cinema · EIFF22

Film review: After Yang

Following the widespread critical acclaim of his debut film Columbus in 2017, South Korean-born American filmmaker Kogonada, whose moniker is inspired by screenwriter Kogo Noda, is back in the director’s chair. After Yang is a sci-fi family drama based on the short story ‘Saying Goodbye to Yang’ by Alexander Weinstein.

 The plot follows parents Jake (Colin Farrell) and Kyra (Jodie Turner-Smith) who have purchased robotic child Yang (Justin H. Min) to help their adoptive daughter Mika (Malea Emma Tjandrawidjaja) connect with her Chinese heritage. Rather than buying him from the original manufacturer, they got a pre-used model from certified seller Second Siblings, so when he suddenly becomes unresponsive, the family must get him repaired to restore the settings of their unorthodox family unit.

 With such an interest concept, a lot of opportunity is presented in terms of the thematic exploration of Kogonada’s script. He smartly uses a futuristic science fiction narrative to pose questions on loss, grief, love, memory, and existentialism, and re-opens the age-old genre conversation of how humane an A.I. can truly become. For all its metaphysical wonder, the film struggles the capitalise on its intriguing, contemplative premise. Patient pacing becomes too ponderous, and the clinical nature of its tone leaves it somewhat detached from the emotional resonance it requires. At times, even the non-robotic characters can feel too mechanical and laborious in their behaviour.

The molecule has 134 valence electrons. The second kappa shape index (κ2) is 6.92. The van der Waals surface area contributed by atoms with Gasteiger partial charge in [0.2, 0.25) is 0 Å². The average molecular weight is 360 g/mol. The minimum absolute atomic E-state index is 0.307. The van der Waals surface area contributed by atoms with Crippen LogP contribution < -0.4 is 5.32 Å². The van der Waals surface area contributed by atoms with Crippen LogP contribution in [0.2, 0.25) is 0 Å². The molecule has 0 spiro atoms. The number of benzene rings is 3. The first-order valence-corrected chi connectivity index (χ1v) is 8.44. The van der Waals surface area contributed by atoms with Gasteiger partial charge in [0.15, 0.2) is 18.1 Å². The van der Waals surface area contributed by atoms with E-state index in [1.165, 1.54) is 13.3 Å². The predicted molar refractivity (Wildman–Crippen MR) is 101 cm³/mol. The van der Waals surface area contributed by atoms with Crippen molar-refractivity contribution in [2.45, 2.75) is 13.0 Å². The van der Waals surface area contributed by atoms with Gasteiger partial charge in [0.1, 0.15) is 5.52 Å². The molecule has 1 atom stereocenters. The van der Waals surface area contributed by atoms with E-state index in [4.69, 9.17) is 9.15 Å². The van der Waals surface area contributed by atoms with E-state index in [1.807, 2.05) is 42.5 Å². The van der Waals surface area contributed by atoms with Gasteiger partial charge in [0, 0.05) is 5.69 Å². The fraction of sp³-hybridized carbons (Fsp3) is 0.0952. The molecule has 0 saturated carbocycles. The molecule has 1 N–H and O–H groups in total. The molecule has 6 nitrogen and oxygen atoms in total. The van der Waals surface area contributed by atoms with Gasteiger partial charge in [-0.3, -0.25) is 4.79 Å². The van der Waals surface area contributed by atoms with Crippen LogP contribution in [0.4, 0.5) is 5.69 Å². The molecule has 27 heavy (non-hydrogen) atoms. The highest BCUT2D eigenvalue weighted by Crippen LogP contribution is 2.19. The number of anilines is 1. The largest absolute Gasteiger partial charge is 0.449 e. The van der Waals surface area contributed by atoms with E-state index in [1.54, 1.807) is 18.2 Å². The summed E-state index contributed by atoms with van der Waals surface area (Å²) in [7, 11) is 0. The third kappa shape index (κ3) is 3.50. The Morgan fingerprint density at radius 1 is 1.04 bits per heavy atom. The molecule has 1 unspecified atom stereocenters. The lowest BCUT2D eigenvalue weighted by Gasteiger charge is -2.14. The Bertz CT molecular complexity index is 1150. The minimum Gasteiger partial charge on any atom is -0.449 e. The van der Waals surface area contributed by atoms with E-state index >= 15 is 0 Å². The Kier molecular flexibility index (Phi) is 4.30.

Farrell is no stranger to the idiosyncratic side of cinema, having worked with Yorgos Lanthimos who specialises in dystopian strangeness and surrealism. He can deliver the off-kilter dialogue very well, and though the disconnect between him and co-star Turner-Smith could be said to be very intentional, their relationship felt falsified to the detriment of the story. In what is her first film, Tjandrawidjaja is great, and steals many of the scenes with her innocent enthusiasm which, in turn, provides much needed moments of humour. The tender flashback sequences between her and Min are well written and performed, but their sibling relationship is cut short as the third act delves into a weakly constructed romantic subplot.

 More Black Mirror-lite than Tea of Life, this subtle sci-fi observation from writer and director Kogonada feels like a watered-down interpretation of more powerful and daring tales of the same ilk. With a striking aesthetic and some strong performances, After Yang is never really dull, but it is ultimately rather boring.


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